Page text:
Folks are seizing on the finding that more scientifically-literate respondents are less likely to believe that Global Warming represents a serious threat. This is true, but overstated -- the difference between high- and low-literacy respondents is extremely small. Kahan et al use it to refute the presumption that greater scientific education is likely to cause the average person's views on global warming to converge on the scientific consensus on the matter, but that's all.
Rather, the real action is that increased scientific-literacy increases the divergence in opinions on the matter amongst members of groups whose narratives predispose them to look with more favor on the scientific-consensus about climate change (that it is dangerous) versus those whose cultural narratives instruct them to view that consensus skeptically. Over the course of several experiments, Kahan et al have divided persons along two axes -- hierarchical/egalitarian, and individualist/communitarian. Persons with egalitarian, communitarian outlooks -- hypothesized to be favorable to believing claims of dangerous climate change -- were more likely to say climate change is dangerous, and this belief rose moderately as scientific literacy increased. Persons with hierarchical, individualist outlooks -- forecast to be skeptical of climate change data -- were accordingly less likely to view it as dangerous, and this risk-assessment dipped sharply as scientific-literacy increased (that the hierarchical, individualist risk assessment fell by considerably more than the egalitarian, communitarian one rose is what accounts for the small negative association between levels of scientific literacy and belief in the dangers of global warming). This is the main conclusion of the paper -- not about how scientific literacy impacts one's assessment of climate change risk (at least not directly), but whether scientific-literacy diminishes the salience of one's prior social narratives. And the answer was not only, "no", it was "no, increased scientific literacy enhances the polarizing impact of these priors."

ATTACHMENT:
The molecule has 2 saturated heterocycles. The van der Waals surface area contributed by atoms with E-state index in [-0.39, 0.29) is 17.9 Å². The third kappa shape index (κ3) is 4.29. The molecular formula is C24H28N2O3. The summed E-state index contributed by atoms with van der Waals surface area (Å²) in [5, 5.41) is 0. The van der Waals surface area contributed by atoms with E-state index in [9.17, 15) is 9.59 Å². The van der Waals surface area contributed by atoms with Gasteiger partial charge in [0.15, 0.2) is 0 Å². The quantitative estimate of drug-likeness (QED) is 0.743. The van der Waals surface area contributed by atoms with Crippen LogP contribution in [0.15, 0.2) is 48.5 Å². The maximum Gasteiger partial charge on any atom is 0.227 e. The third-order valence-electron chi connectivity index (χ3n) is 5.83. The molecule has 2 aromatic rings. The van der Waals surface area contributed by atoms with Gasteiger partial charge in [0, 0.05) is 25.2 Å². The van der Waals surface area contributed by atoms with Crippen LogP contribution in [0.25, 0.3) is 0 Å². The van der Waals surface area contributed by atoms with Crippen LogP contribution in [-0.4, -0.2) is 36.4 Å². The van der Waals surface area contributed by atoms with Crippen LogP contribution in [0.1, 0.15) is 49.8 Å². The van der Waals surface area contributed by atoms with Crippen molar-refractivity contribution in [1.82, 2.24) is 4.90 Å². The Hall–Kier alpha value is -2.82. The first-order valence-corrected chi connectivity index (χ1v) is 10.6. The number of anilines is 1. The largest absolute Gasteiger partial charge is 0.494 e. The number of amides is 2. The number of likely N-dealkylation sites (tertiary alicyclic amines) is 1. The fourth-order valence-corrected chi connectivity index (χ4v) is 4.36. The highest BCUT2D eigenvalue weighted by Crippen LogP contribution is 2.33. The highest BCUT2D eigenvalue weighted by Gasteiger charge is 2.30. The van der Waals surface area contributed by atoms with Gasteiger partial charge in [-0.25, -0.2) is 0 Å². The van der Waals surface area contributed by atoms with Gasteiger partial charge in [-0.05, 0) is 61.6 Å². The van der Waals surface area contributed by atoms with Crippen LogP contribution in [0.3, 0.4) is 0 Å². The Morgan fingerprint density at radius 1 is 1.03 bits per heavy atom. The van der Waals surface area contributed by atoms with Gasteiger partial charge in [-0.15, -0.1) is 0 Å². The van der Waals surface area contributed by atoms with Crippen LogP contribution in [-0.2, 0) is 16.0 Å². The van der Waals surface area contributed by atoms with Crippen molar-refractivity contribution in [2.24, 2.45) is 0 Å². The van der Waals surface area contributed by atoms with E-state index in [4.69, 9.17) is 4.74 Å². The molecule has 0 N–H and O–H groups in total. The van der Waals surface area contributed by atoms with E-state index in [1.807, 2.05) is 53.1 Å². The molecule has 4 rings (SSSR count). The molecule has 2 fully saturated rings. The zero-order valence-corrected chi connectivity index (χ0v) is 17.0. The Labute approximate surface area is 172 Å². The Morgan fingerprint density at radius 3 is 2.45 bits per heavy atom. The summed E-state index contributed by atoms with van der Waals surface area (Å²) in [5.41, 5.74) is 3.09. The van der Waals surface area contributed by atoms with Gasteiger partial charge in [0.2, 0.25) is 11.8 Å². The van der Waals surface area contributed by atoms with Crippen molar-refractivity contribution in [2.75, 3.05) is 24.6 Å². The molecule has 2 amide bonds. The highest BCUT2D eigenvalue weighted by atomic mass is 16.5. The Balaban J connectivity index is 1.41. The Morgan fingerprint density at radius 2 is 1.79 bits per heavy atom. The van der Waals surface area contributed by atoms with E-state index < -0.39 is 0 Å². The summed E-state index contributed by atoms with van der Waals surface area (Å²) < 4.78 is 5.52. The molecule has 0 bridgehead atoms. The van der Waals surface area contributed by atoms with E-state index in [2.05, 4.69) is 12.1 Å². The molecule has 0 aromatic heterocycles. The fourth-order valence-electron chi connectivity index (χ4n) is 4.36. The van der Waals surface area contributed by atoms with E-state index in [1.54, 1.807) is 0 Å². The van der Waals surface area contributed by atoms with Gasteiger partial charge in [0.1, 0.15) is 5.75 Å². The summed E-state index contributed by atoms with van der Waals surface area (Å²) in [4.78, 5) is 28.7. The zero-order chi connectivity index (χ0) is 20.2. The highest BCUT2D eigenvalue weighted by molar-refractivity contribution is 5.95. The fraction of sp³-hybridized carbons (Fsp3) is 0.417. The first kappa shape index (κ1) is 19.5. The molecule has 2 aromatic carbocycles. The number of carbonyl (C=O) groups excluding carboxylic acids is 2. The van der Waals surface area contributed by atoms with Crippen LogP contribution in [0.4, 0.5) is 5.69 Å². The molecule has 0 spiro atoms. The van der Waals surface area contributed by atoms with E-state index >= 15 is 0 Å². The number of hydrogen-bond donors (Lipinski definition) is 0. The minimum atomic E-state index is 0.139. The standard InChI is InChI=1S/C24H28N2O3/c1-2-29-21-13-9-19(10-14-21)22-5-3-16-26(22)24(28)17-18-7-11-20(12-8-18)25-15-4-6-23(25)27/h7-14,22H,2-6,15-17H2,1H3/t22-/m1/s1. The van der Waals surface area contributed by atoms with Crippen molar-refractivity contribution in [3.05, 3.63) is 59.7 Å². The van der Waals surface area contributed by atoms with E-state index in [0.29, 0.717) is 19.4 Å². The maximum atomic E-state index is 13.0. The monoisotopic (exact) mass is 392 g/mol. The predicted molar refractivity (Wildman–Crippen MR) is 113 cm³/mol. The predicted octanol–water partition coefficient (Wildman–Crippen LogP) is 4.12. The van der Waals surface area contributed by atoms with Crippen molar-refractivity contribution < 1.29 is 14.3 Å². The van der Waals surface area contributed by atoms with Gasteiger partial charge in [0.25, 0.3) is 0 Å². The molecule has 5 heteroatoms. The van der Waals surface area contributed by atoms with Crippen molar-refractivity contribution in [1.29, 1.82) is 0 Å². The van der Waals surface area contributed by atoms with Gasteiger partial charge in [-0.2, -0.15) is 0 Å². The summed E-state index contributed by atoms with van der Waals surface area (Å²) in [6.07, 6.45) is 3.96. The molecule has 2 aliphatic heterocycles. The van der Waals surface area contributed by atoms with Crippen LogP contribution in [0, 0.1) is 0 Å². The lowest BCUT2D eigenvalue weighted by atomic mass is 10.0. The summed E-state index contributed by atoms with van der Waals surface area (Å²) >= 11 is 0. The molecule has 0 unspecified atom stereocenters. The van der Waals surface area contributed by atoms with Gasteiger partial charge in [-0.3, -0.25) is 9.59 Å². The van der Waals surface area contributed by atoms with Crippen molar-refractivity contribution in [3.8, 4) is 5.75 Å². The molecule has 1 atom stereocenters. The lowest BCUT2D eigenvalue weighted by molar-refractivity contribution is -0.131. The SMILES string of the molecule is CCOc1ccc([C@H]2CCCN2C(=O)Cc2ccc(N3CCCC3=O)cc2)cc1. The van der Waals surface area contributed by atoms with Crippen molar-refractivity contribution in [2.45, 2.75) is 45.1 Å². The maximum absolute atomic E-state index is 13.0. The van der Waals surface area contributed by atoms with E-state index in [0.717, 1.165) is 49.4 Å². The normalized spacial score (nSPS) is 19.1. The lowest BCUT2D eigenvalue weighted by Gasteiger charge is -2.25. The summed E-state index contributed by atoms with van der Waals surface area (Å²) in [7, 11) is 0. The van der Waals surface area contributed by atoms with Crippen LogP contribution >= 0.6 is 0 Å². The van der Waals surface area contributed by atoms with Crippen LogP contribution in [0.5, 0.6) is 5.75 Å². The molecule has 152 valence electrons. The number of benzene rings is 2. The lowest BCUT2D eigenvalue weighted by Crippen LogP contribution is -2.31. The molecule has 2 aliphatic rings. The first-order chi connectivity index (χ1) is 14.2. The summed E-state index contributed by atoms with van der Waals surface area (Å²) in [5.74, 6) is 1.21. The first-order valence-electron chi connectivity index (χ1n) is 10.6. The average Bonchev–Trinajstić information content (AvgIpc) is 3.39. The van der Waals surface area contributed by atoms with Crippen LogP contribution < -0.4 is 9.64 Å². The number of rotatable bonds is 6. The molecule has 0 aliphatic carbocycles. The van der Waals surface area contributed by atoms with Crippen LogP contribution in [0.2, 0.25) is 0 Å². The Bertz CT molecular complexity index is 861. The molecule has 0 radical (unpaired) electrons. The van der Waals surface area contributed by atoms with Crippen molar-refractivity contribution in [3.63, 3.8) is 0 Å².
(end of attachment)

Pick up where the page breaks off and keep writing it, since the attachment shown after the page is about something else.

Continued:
This finding is part of a larger set of conclusions formed through the Cultural Cognition project's research -- to wit, that increased information does not create consensus amongst politically polarized groups (by directing everyone to the "right" outcome), but rather fosters divergence as each side is able to access bits of fact and information that help them create a coherent narrative that binds together their preferred value priors with experiential data. Discussing other research by Professor Kahan and his cohors, I wrote:
Providing additional facts and information doesn’t cause policy convergence, it causes policy polarization. The reason is that most fact patterns contain narratives, inferences, and interpretations which plausibly can be deployed to support diverse policy positions. Facts, alone, can never by themselves tell us anything about fundamentally value-based policy judgments, even under ideal deliberative conditions. People accordingly interpret the information they receive in manners which support their prior dispositions, only now they feel more comfortable in these beliefs because they have “facts” to back them up. Given this latent ambiguity, there is no incentive to agree, and lots of psychological incentives to latch on to friendly fact stories in order to preserve ones preexisting beliefs.
So persons already predisposed to believe in global climate change, upon gaining more information, have more access to bundles of facts and arguments that help buttress and amplify that belief. But persons predisposed to disbelieve in climate change, in turn, also have more access to arguments and facts that support that worldview as they become more informed. Presumably, less-informed voters -- while still likely to adhere to their predispositions, are more likely to stake a more relatively moderate path, as they have fewer narrative resources at their disposal to explain away counterarguments (and thus are more likely to admit some level of doubt in their beliefs).
There might be, in other words, an intractable barrier facing fact-based democratic policy-making in situations where the underlying policy question is normatively polarizing. The presumption was always that greater education -- greater grasp on the facts -- would overcome these divides as people discovered what the best policy option is. But Kahan's work has thrown a serious wrench in this presumption -- as it turns out, normative interpretation governs factual interpretation, not the other way around. At best, we could hope that direct experience might modify norms (if New York does end up under two feet of water, that might convince some climate change skeptics). But that's pretty drastic, and doesn't give us that much hope for normal policy disputes.